We got off the trolley at the National Mississippi River Museum & Aquarium, on the Ice Harbor. It's on the site of the Dubuque Boat & Boiler Works, founded as the Iowa Iron Works in 1851 and once the nation's largest shipbuilder on inland waters. It closed in 1972.
The museum is quite a place. In its movie theaters, we watched towboats push barges through locks and Ojibwe bend stalks of wild rice into canoes. We listened to delta blues and zydeco and felt vibrations from the New Madrid earthquake of 1811.
In the virtual pilothouse of a towboat, we watched fellow tourists smack their barges into a bridge pier, despite having been warned it takes a tow a mile and a half to stop even at 9 mph.
We stood at the erosion table and pushed buttons to make rain fall and rivers flow faster. Kids especially love the waist-high table, on which tiny farms and houses sit atop sand plateaus, sometimes falling to floods or erosion.
In the bayou aquarium, an alligator draped itself over the prow of a wrecked rowboat, and a giant snapping turtle waved its fleshy yellow legs, skin as thick and wrinkled as an elephant's.
Many river denizens are amazingly prehistoric-looking; in another aquarium, beady-eyed paddlefish swam alongside shovelnose sturgeon and longnose gar.
Our favorite spot was the River Wetlab, which made me feel like a kid again, fooling around in a creek.
We held mussels, watched crayfish poke themselves in the eye and touched hard pink clumps midway up the stalk of a cattail — real snail eggs.
As it turns out, an afternoon is not long enough to see everything at the National River Museum.
We had to make a quick tour of the older riverboat museum, which had a nifty 1/8-scale model of the third Dubuque steamboat and a life-size Marquette and Joliet in a canoe and a clammer in a johnboat filled with mussels.
Out back, we walked past the otter tank to the wetland, filled with ducks, and past a wigwam to the 1934 William Black, a steam-powered dredge.
The next morning, the sun had returned. Looking out our window, I saw the Robin B. Ingram pushing its cargo upriver through the railroad swing bridge, soon followed by the Penny Eckstein. Soon the Riverwalk filled with boat-watchers, dog-walkers and Sunday strollers.
It's odd that most cities along working rivers have ignored their waterfronts for so long. Because when they can, the people come.
Trip Tips: Dubuque, Iowa
Accommodations: Grand Harbor Resort and Waterpark is close to everything and good for families.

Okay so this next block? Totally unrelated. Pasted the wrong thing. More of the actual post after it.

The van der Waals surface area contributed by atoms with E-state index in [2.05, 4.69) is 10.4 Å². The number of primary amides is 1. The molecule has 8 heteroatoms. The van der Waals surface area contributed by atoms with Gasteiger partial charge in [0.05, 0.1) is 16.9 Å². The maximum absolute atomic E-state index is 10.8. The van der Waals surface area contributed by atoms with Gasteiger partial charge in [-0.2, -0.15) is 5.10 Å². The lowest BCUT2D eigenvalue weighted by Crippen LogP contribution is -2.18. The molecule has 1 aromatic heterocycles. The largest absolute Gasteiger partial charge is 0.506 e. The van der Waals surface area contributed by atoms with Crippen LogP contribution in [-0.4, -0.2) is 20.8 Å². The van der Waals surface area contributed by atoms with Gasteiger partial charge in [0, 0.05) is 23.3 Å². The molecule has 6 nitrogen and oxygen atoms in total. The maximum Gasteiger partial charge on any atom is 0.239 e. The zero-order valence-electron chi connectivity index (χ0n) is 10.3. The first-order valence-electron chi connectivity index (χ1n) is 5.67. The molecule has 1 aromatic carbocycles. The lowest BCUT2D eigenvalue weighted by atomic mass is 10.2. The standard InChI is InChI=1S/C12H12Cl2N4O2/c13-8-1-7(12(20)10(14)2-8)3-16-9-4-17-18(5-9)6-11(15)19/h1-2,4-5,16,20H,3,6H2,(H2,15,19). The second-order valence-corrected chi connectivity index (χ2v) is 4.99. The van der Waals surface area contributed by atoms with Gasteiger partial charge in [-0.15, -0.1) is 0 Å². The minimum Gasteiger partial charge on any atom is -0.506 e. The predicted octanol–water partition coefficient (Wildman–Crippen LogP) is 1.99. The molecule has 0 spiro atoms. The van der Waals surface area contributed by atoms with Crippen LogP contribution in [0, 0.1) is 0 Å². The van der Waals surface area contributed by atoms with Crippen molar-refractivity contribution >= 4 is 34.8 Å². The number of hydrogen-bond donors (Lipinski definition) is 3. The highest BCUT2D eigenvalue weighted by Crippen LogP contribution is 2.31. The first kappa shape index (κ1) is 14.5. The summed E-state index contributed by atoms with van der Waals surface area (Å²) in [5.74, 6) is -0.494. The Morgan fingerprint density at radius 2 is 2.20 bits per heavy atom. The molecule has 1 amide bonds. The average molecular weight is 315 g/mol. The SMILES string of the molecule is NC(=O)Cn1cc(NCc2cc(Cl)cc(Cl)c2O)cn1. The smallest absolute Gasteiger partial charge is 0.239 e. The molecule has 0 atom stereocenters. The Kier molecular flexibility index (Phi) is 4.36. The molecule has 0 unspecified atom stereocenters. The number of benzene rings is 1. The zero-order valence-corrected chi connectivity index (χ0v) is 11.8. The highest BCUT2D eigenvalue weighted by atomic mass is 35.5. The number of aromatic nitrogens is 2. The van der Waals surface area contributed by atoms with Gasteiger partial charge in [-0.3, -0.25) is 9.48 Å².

On a blufftop estate near Eagle Point Park, the 1908 Four Mounds Inn is a beautiful Arts and Crafts non-profit bed-and-breakfast inn and conference center. Go for the Majestic River Suite and its airy sleeping porch unless you're bringing your family, in which case the Marvin's Gardens cabin would be very nice.
The renovated Hotel Julien Dubuque downtown, formerly the Julien Motor Inn, now is a boutique hotel with 133 rooms, pool, restaurant and spa.
Dining: The classy Pepper Sprout at Fourth and Main serves Iowa classics with a sophisticated touch, 563-556-2167.
Also downtown, L. May Eatery serves wood-fired pizza and such "gourmet comfort food" as lobster lasagna, maple-glazed salmon and pork osso buco with Grand Marnier sauce.
The patio of Stone Cliff Winery in the old Star Brewery building is a nice spot to have a glass of wine or beer and appetizers. It also offers live music.
Murals: Nearly 40 striking murals adorn brick buildings downtown.
Nightlife: The Five Flags Center downtown hosts local and touring musicians and events.
The 1889 Grand Opera House downtown hosts community theater and dance.
On the West End, the Bell Tower Theater puts on dinner theater.
Diamond Jo casino: Besides 1,000 slots and 22 tables, it's got a 26-lane bowling alley, a steakhouse and three bars, including the three-level Mississippi Moon Bar, a showcase for national headliners.
The casino doesn't include hotel rooms, but visitors can stay next door at Grand Harbor Resort; ask for the Diamond Jo rate.
National Mississippi River Museum & Aquarium: It's open daily, $23.95, $17.95 children 3-17, with films extra. Check for special events.
Cruises: The American Lady yacht offers sightseeing and dinner cruises from May through October.
The Celebration Belle paddlewheeler is based in Moline but offers some all-day cruises from Dubuque to other Mississippi River towns.
Fenelon Place Elevator: The railway, off Bluff and Fourth streets, is open April through November, $4 round-trip, $2 for children 5-12.
Bicycling: From the north edge of Dubuque, the 26-mile Heritage Trail winds through the Little Maquoketa River valley to Dyersville.
Nearby attractions: The Field of Dreams movie site in Dyersville, 25 miles west of Dubuque, is open daily from April through November. Admission is free.
Sixteen miles to the southeast, the Illinois town of Galena is a favorite destination of its shops, historic sites and scenery.
Information: Dubuque tourism, 800-798-8844.